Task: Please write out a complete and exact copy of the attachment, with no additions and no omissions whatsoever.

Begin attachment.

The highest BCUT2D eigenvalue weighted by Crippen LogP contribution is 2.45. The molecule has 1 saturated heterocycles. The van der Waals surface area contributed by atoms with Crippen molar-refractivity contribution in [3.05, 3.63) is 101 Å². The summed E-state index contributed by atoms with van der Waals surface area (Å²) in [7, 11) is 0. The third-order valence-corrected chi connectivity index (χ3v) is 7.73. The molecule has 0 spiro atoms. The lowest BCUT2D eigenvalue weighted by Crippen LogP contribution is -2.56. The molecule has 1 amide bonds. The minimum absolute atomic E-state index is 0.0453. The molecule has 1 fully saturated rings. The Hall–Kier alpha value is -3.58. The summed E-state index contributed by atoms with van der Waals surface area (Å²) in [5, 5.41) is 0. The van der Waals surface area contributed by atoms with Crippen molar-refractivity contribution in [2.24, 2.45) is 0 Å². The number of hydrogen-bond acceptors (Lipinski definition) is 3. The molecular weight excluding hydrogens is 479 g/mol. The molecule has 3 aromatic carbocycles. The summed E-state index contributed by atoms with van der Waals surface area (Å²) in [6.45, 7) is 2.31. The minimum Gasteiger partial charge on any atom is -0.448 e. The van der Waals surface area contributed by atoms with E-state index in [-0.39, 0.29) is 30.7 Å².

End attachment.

The highest BCUT2D eigenvalue weighted by Crippen LogP contribution is 2.45. The molecule has 1 saturated heterocycles. The van der Waals surface area contributed by atoms with Crippen molar-refractivity contribution in [3.05, 3.63) is 101 Å². The summed E-state index contributed by atoms with van der Waals surface area (Å²) in [7, 11) is 0. The third-order valence-corrected chi connectivity index (χ3v) is 7.73. The molecule has 0 spiro atoms. The lowest BCUT2D eigenvalue weighted by Crippen LogP contribution is -2.56. The molecule has 1 amide bonds. The minimum absolute atomic E-state index is 0.0453. The molecule has 1 fully saturated rings. The Hall–Kier alpha value is -3.58. The summed E-state index contributed by atoms with van der Waals surface area (Å²) in [5, 5.41) is 0. The van der Waals surface area contributed by atoms with Crippen molar-refractivity contribution in [2.24, 2.45) is 0 Å². The number of hydrogen-bond acceptors (Lipinski definition) is 3. The molecular weight excluding hydrogens is 479 g/mol. The molecule has 3 aromatic carbocycles. The summed E-state index contributed by atoms with van der Waals surface area (Å²) in [6.45, 7) is 2.31. The minimum Gasteiger partial charge on any atom is -0.448 e. The van der Waals surface area contributed by atoms with E-state index in [-0.39, 0.29) is 30.7 Å².